Complete respiratory support with AVCO2R and CPAP-mimic ventilation for total gas exchange in sheep

Don Hayes, Joseph B. Zwischenberger, Xiaoqin Zhou, Xiaojun Liu, James E. Lynch, Cherry Ballard-Croft, Dongfang Wang

Research output: Contribution to journalArticlepeer-review


The altered respiratory mechanics in patients with chronic obstructive pulmonary disease (COPD) present unique challenges with regard to treatment during an acute exacerbation that often leads to respiratory support with mechanical ventilation. Alternative therapies are badly needed to reduce morbidity and mortality associated with mechanical ventilator use. We hypothesized that arteriovenous carbon dioxide removal (AVCO2R) coupled with continuous positive airway pressure (CPAP) would achieve total gas exchange eliminating the need for intubation/mechanical ventilation, thus reducing baro/volutrauma. This hypothesis was tested in six adult sedated apneic sheep with AVCO2R administered through a simple arteriovenous (AV) shunt for CO2 removal. Because it is impractical to apply a CPAP mask to conscious sheep, the CPAP was mimicked in intubated/sedated sheep by positive end-expiratory pressure (PEEP) of 5-10 mmH2O with negligible ventilation. The AVCO2R and CPAP-mimic maintained Pao2 and Paco2 in the normal physiological ranges. The CO2 removal was 120-150 ml/min through AVCO2R with AV blood flow of 1.1-1.5 L/min. A high fraction of inspired oxygen percentage (Fio2) level (89 ± 3%) was required to achieve 40 ± 7% O2 in the small bronchus. Thus, AVCO2R and CPAP-mimic achieved total gas exchange in anesthetized sheep and may be a potential option for acute COPD exacerbation in humans.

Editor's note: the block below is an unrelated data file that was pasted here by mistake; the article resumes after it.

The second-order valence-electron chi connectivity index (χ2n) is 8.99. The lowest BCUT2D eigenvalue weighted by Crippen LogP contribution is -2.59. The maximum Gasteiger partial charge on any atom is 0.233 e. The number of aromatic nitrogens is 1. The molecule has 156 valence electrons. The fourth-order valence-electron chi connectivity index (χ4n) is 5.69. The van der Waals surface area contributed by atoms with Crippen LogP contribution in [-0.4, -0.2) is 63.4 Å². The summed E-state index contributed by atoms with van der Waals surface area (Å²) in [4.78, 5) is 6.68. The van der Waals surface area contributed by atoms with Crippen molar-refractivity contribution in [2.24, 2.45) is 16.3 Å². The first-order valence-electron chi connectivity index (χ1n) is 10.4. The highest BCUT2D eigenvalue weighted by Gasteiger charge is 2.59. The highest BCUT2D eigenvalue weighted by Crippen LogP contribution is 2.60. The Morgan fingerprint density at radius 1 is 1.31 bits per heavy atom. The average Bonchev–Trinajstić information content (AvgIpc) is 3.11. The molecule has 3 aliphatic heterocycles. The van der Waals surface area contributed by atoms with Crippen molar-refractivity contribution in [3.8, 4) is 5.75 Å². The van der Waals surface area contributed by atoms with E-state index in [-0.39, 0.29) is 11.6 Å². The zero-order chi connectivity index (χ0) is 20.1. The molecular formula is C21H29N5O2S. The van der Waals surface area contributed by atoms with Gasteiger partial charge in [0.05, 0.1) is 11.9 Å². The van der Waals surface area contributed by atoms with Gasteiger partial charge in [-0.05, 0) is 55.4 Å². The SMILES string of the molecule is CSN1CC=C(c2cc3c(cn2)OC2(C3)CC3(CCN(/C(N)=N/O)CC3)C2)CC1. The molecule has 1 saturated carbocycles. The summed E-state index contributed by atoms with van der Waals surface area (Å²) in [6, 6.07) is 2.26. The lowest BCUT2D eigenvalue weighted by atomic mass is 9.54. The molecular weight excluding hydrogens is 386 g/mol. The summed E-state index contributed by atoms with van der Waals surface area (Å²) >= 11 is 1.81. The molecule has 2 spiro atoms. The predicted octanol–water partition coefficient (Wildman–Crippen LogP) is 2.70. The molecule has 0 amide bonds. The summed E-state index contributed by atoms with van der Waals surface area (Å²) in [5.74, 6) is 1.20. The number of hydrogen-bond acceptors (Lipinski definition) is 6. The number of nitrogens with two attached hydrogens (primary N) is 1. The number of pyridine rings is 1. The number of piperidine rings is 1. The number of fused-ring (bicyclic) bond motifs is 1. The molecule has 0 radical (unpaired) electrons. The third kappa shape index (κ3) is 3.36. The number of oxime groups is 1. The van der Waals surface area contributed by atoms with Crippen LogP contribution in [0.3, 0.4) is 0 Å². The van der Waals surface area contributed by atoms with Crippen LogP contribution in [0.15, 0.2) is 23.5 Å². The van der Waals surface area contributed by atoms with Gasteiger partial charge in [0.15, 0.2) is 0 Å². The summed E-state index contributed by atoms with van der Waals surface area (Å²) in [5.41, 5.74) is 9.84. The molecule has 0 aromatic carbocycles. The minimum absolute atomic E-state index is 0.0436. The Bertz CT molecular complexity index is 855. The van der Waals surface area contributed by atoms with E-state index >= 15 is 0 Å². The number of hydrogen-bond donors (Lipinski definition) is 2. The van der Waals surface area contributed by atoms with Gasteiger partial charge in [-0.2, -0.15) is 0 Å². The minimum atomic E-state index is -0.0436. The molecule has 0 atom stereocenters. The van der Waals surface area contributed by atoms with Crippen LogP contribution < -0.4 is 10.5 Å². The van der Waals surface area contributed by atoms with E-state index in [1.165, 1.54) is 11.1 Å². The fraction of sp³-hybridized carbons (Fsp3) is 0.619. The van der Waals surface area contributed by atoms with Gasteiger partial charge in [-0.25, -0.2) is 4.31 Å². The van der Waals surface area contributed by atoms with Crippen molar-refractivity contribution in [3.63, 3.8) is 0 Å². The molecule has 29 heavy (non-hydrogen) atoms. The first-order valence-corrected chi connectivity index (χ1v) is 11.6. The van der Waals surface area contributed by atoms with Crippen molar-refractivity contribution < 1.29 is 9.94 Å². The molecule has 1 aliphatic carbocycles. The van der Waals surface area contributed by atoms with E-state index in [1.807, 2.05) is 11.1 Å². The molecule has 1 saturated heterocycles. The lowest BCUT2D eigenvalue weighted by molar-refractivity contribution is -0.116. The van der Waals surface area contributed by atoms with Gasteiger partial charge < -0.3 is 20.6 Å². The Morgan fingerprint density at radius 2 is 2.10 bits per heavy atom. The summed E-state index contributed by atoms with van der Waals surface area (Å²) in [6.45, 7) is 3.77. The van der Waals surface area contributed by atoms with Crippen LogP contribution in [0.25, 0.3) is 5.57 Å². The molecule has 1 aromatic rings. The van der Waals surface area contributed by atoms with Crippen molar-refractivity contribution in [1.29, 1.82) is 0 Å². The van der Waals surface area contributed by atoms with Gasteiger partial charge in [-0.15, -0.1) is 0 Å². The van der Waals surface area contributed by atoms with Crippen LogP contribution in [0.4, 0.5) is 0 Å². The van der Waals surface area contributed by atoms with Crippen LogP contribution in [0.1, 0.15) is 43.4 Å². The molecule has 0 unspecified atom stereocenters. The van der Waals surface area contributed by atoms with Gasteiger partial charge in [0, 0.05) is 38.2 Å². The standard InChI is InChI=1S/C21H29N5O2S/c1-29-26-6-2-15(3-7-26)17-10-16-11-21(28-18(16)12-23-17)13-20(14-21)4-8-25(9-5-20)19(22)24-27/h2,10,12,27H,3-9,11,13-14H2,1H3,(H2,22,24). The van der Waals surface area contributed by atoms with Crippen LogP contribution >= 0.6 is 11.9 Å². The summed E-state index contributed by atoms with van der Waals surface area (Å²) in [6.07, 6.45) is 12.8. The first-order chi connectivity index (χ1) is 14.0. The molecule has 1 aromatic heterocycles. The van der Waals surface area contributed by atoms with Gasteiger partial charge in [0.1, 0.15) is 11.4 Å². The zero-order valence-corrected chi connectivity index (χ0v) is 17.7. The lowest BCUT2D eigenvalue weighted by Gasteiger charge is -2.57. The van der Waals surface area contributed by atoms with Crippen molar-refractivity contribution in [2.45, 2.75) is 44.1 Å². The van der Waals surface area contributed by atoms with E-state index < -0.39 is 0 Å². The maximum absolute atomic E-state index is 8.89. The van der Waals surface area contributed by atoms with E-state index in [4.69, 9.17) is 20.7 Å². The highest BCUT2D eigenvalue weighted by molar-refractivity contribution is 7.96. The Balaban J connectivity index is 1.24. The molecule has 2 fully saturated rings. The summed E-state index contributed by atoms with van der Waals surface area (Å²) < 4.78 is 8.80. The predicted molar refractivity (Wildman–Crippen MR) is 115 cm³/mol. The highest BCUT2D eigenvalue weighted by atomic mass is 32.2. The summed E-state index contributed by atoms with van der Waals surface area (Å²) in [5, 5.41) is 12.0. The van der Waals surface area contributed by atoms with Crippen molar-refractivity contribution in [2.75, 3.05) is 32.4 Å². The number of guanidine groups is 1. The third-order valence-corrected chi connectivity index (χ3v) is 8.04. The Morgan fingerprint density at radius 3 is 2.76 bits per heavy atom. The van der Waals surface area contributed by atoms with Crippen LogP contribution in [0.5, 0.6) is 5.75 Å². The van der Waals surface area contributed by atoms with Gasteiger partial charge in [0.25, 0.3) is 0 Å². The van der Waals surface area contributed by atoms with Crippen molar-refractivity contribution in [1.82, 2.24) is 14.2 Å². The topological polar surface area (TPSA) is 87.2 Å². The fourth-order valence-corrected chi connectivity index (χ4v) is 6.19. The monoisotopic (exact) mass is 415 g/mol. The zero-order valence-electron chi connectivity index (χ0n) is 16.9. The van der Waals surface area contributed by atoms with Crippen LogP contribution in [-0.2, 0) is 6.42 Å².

Original languageEnglish
Pages (from-to)155-159
Number of pages5
JournalASAIO Journal
Issue number2
StatePublished - Mar 2012

ASJC Scopus subject areas

  • Biophysics
  • Bioengineering
  • Biomaterials
  • Biomedical Engineering


Dive into the research topics of 'Complete respiratory support with AVCO2R and CPAP-mimic ventilation for total gas exchange in sheep'. Together they form a unique fingerprint.

Cite this